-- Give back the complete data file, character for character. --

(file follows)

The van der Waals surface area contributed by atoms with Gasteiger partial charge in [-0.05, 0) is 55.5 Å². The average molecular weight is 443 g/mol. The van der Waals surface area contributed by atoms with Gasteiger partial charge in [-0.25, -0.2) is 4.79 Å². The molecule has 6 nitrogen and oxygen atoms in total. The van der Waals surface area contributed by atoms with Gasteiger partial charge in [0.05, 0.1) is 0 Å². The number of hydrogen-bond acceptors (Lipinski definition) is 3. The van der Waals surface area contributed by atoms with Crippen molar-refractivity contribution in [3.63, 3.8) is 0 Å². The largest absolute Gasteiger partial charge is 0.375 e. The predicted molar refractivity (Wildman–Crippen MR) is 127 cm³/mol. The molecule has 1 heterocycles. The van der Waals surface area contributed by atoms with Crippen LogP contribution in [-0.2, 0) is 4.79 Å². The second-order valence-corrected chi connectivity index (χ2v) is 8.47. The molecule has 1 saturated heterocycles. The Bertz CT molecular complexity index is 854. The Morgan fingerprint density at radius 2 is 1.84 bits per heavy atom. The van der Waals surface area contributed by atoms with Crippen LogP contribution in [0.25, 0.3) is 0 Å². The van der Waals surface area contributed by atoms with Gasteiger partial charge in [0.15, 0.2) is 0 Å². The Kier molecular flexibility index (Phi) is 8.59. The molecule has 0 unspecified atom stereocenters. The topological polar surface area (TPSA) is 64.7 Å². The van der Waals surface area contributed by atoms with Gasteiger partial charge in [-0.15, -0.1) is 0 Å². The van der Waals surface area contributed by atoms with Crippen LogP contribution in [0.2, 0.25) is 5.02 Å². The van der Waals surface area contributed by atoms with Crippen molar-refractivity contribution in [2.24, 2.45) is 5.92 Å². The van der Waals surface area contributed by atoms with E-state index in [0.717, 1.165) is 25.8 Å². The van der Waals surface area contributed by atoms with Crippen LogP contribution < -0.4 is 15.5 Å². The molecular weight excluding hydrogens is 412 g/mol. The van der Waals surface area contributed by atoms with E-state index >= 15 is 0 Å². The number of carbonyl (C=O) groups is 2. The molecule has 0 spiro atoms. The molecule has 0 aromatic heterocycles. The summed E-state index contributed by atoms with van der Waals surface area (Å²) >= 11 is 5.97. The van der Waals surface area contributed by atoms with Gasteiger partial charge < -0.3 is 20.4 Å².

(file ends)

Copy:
The van der Waals surface area contributed by atoms with Gasteiger partial charge in [-0.05, 0) is 55.5 Å². The average molecular weight is 443 g/mol. The van der Waals surface area contributed by atoms with Gasteiger partial charge in [-0.25, -0.2) is 4.79 Å². The molecule has 6 nitrogen and oxygen atoms in total. The van der Waals surface area contributed by atoms with Gasteiger partial charge in [0.05, 0.1) is 0 Å². The number of hydrogen-bond acceptors (Lipinski definition) is 3. The van der Waals surface area contributed by atoms with Crippen molar-refractivity contribution in [3.63, 3.8) is 0 Å². The largest absolute Gasteiger partial charge is 0.375 e. The predicted molar refractivity (Wildman–Crippen MR) is 127 cm³/mol. The molecule has 1 heterocycles. The van der Waals surface area contributed by atoms with Crippen LogP contribution in [-0.2, 0) is 4.79 Å². The second-order valence-corrected chi connectivity index (χ2v) is 8.47. The molecule has 1 saturated heterocycles. The Bertz CT molecular complexity index is 854. The Morgan fingerprint density at radius 2 is 1.84 bits per heavy atom. The van der Waals surface area contributed by atoms with Crippen LogP contribution in [0.25, 0.3) is 0 Å². The van der Waals surface area contributed by atoms with Gasteiger partial charge in [0.15, 0.2) is 0 Å². The Kier molecular flexibility index (Phi) is 8.59. The molecule has 0 unspecified atom stereocenters. The topological polar surface area (TPSA) is 64.7 Å². The van der Waals surface area contributed by atoms with Gasteiger partial charge in [-0.15, -0.1) is 0 Å². The van der Waals surface area contributed by atoms with Crippen LogP contribution in [0.2, 0.25) is 5.02 Å². The van der Waals surface area contributed by atoms with Crippen molar-refractivity contribution in [2.24, 2.45) is 5.92 Å². The van der Waals surface area contributed by atoms with E-state index in [0.717, 1.165) is 25.8 Å². The van der Waals surface area contributed by atoms with Crippen LogP contribution < -0.4 is 15.5 Å². The molecular weight excluding hydrogens is 412 g/mol. The van der Waals surface area contributed by atoms with E-state index >= 15 is 0 Å². The number of carbonyl (C=O) groups is 2. The molecule has 0 spiro atoms. The molecule has 0 aromatic heterocycles. The summed E-state index contributed by atoms with van der Waals surface area (Å²) >= 11 is 5.97. The van der Waals surface area contributed by atoms with Gasteiger partial charge < -0.3 is 20.4 Å².